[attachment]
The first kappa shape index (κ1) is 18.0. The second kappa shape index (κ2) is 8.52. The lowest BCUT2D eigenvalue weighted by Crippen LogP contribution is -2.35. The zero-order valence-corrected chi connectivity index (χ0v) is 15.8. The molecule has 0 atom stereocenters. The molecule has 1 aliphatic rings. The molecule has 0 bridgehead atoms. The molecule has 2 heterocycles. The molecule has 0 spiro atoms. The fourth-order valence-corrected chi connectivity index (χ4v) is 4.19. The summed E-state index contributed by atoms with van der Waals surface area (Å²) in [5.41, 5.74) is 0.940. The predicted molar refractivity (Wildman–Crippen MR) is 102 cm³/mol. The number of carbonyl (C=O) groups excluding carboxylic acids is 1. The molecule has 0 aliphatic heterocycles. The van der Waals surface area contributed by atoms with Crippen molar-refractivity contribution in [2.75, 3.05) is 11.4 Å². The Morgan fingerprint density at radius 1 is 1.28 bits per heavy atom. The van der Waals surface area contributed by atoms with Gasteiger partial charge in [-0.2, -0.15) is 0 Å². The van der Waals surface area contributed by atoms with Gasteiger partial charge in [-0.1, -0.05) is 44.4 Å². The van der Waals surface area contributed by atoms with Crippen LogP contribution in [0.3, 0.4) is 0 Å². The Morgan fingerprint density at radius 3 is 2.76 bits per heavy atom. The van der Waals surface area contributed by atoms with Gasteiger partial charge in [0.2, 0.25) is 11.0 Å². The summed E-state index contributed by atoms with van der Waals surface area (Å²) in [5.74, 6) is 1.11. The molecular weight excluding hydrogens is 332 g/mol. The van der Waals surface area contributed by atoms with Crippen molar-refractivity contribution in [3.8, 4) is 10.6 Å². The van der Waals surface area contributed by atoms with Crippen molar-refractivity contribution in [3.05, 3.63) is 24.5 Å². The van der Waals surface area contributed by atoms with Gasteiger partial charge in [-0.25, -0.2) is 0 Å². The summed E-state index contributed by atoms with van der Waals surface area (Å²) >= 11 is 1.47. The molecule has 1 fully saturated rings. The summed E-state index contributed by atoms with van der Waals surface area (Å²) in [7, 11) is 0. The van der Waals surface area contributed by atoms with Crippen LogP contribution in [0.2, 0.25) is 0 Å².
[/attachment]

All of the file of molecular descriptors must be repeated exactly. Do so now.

The first kappa shape index (κ1) is 18.0. The second kappa shape index (κ2) is 8.52. The lowest BCUT2D eigenvalue weighted by Crippen LogP contribution is -2.35. The zero-order valence-corrected chi connectivity index (χ0v) is 15.8. The molecule has 0 atom stereocenters. The molecule has 1 aliphatic rings. The molecule has 0 bridgehead atoms. The molecule has 2 heterocycles. The molecule has 0 spiro atoms. The fourth-order valence-corrected chi connectivity index (χ4v) is 4.19. The summed E-state index contributed by atoms with van der Waals surface area (Å²) in [5.41, 5.74) is 0.940. The predicted molar refractivity (Wildman–Crippen MR) is 102 cm³/mol. The number of carbonyl (C=O) groups excluding carboxylic acids is 1. The molecule has 0 aliphatic heterocycles. The van der Waals surface area contributed by atoms with Crippen molar-refractivity contribution in [2.75, 3.05) is 11.4 Å². The Morgan fingerprint density at radius 1 is 1.28 bits per heavy atom. The van der Waals surface area contributed by atoms with Gasteiger partial charge in [-0.2, -0.15) is 0 Å². The van der Waals surface area contributed by atoms with Gasteiger partial charge in [-0.1, -0.05) is 44.4 Å². The van der Waals surface area contributed by atoms with Crippen LogP contribution in [0.3, 0.4) is 0 Å². The Morgan fingerprint density at radius 3 is 2.76 bits per heavy atom. The van der Waals surface area contributed by atoms with Gasteiger partial charge in [0.2, 0.25) is 11.0 Å². The summed E-state index contributed by atoms with van der Waals surface area (Å²) in [5.74, 6) is 1.11. The molecular weight excluding hydrogens is 332 g/mol. The van der Waals surface area contributed by atoms with Crippen molar-refractivity contribution in [3.8, 4) is 10.6 Å². The van der Waals surface area contributed by atoms with Crippen molar-refractivity contribution in [3.05, 3.63) is 24.5 Å². The van der Waals surface area contributed by atoms with Gasteiger partial charge in [-0.25, -0.2) is 0 Å². The summed E-state index contributed by atoms with van der Waals surface area (Å²) >= 11 is 1.47. The molecule has 1 fully saturated rings. The summed E-state index contributed by atoms with van der Waals surface area (Å²) in [7, 11) is 0. The van der Waals surface area contributed by atoms with Crippen LogP contribution in [0.2, 0.25) is 0 Å².